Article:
How do Kidneys work and why do we need them?
We have two kidneys. They are essential organs that have numerous functions including:
The excretion of toxic waste products that are naturally produced by our bodies in the course of normal metabolism;
Excretion of other toxins that may enter our body such as chemicals (including drugs) if allowed to accumulate in excess quantities;
The maintenance of the acid-base balance in our bodies;
The maintenance of blood volume and concentration;
The production of hormones including a hormone called Eryhropoietin that stimulates the production of Red Blood Cells in the bone marrow; a hormone called Renin that plays a crucial role in the maintenance of Blood Pressure;
Can we live without Kidneys?
It is not possible to live if both kidneys stop functioning (Renal Failure). It is however possible to use a machine to replicate some of the most critical functions of the Kidney though a procedure called Renal Dialysis.
Why does a person develop Renal Failure?
There are many reasons why the kidneys may fail.
These are discussed in greater detail in a separate section.
DIABETES MELLITUS and HIGH BLOOD PRESSURE:
Diabetes Mellitus and High Blood Pressure are the two most important causes for renal failure in adults. They are particularly important because it has been shown that good control of the Diabetes and High Blood Pressure can slow down the deterioration of kidney function. So it is possible to avoid renal damage caused by these diseases by modifying your lifestyle appropriately and take your medication as prescribed.
It is vitally important therefore that you work with your doctor in achieving optimal blood pressure and blood sugar control.
This is a group of diseases of the kidney that damage the filtering units within the kidney (called Glomeruli). In many cases the cause of this disease is not known, but some cases may be inherited and others may be triggered by an infection.
INHERITED DISEASES OF THE KIDNEY
Some diseases of the kidney that cause Renal Failure are inherited. These include Polycystic Kidney Disease.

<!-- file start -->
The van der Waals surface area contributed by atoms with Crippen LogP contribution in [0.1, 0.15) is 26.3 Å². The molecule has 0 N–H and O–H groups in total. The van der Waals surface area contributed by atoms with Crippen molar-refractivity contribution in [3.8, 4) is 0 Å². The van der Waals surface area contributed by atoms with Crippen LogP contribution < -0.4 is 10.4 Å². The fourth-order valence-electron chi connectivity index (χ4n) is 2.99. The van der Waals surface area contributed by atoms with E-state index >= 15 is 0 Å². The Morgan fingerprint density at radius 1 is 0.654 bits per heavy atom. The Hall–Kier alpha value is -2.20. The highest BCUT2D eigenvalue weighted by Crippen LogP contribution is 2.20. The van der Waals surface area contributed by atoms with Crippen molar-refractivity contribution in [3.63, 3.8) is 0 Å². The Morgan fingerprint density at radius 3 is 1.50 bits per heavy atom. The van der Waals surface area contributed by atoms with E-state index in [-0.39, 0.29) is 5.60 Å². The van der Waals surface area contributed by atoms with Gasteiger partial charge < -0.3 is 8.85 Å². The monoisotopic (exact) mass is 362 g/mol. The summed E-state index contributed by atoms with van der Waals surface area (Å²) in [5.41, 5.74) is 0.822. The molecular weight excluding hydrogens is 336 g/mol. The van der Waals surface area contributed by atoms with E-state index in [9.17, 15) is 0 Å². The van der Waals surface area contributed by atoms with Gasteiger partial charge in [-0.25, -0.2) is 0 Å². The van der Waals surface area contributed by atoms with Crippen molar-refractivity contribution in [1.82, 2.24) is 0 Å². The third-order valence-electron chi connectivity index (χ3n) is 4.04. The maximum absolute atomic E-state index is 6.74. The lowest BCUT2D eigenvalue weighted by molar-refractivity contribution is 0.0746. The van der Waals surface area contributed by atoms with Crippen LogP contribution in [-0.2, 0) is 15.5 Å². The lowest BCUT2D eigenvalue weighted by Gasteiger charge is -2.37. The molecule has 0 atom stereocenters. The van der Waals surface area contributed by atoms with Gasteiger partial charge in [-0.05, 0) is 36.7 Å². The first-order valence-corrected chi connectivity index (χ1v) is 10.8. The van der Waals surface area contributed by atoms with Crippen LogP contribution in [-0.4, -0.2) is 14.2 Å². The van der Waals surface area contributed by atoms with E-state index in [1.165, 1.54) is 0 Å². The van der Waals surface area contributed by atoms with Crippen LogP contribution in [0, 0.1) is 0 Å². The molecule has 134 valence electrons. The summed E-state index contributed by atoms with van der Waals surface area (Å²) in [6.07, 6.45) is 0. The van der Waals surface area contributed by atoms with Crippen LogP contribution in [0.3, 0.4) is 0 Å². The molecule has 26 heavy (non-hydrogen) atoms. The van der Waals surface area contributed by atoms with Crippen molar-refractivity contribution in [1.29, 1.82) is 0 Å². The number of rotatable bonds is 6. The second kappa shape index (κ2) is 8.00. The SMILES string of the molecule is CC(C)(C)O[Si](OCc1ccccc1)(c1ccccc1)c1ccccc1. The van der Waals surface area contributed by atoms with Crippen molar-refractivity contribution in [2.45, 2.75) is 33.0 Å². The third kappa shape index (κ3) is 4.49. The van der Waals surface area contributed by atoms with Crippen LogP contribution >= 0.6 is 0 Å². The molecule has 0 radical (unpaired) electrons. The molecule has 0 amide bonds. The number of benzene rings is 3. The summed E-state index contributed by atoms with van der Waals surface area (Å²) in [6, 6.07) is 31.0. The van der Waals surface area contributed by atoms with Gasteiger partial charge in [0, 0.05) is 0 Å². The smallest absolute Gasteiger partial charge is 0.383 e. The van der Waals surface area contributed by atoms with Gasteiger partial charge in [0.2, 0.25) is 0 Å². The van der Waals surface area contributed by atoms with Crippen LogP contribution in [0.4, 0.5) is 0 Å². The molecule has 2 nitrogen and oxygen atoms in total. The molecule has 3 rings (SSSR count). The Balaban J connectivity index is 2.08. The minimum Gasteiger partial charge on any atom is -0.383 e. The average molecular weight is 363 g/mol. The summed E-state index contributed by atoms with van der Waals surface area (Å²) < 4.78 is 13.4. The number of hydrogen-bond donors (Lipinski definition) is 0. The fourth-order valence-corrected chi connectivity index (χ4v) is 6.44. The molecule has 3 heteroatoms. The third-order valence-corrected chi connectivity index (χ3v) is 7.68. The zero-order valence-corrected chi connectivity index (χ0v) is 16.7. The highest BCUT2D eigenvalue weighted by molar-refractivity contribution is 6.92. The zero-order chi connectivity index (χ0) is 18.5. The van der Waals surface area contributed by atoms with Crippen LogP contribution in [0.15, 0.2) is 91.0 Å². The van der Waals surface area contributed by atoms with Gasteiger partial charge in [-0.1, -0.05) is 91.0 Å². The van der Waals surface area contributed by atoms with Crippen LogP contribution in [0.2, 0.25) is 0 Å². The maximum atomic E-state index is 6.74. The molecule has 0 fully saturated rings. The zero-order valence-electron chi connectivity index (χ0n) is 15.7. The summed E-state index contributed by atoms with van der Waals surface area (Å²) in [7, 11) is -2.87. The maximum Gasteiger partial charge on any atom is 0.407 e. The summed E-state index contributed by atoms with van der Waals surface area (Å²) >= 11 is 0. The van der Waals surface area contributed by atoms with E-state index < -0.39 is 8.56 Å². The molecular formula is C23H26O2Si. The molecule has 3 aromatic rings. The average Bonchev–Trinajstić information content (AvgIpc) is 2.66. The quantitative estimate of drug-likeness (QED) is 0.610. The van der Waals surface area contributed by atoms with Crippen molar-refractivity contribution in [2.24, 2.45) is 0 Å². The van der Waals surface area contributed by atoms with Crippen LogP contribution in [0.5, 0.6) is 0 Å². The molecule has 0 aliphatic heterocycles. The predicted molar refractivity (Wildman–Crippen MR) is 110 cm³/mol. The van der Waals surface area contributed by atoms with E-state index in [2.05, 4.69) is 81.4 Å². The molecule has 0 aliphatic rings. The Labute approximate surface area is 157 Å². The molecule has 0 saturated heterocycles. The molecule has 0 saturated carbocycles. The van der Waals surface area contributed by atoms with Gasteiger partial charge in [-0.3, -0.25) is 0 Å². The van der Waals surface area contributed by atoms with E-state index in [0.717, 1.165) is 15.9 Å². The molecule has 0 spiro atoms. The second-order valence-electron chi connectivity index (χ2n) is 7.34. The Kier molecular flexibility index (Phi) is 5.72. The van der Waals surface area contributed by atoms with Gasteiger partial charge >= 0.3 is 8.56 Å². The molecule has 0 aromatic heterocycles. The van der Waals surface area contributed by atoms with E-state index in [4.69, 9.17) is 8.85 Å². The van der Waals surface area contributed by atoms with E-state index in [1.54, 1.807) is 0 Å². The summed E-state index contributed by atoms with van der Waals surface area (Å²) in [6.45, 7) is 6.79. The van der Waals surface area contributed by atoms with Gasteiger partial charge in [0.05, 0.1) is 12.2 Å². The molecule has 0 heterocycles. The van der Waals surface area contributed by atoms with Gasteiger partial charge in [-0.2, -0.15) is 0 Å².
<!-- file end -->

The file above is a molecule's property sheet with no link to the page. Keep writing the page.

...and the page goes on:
Stones in the Kidney or in the ureter may cause obstruction and accumulation of urine within the organ and may cause significant damage, resulting in kidney failure.
TUMOURS OF THE KIDNEY
Both cancerous and non-cancerous tumours of the kidney can damage the organ and result in renal failure.
OTHER CAUSES OF RENAL FAILURE
There are other less common causes of renal failure including damage to the kidneys caused by overdose of some drugs such as pain killers (including some that are readily available over the counter), and the use of illegal drugs (like heroin).
Some of these diseases may be cured. Others may be treated to slow the damage inflicted on the kidneys.
One generally has to lose about 90% of renal function (a condition called End Stage Renal Failure), before requiring renal dialysis or a kidney transplant.
What are the symptoms of end stage renal failure?
In the early stages of renal failure you may feel quite well. Your blood will however show rising levels of a waste product called Creatinine.
As a patient reaches end stage renal failure, may experience nausea, vomiting, weakness, fatigue, confusion, and loss of appetite. End stage renal failure may be confirmed by blood and urine tests.
Who should I speak to if I require further information?
You should speak to your General Practitioner or a specialist that you are currently seeing for assistance.
You may then be referred to a doctor who specialises in diseases of the Kidney. These specialists are called Nephrologists.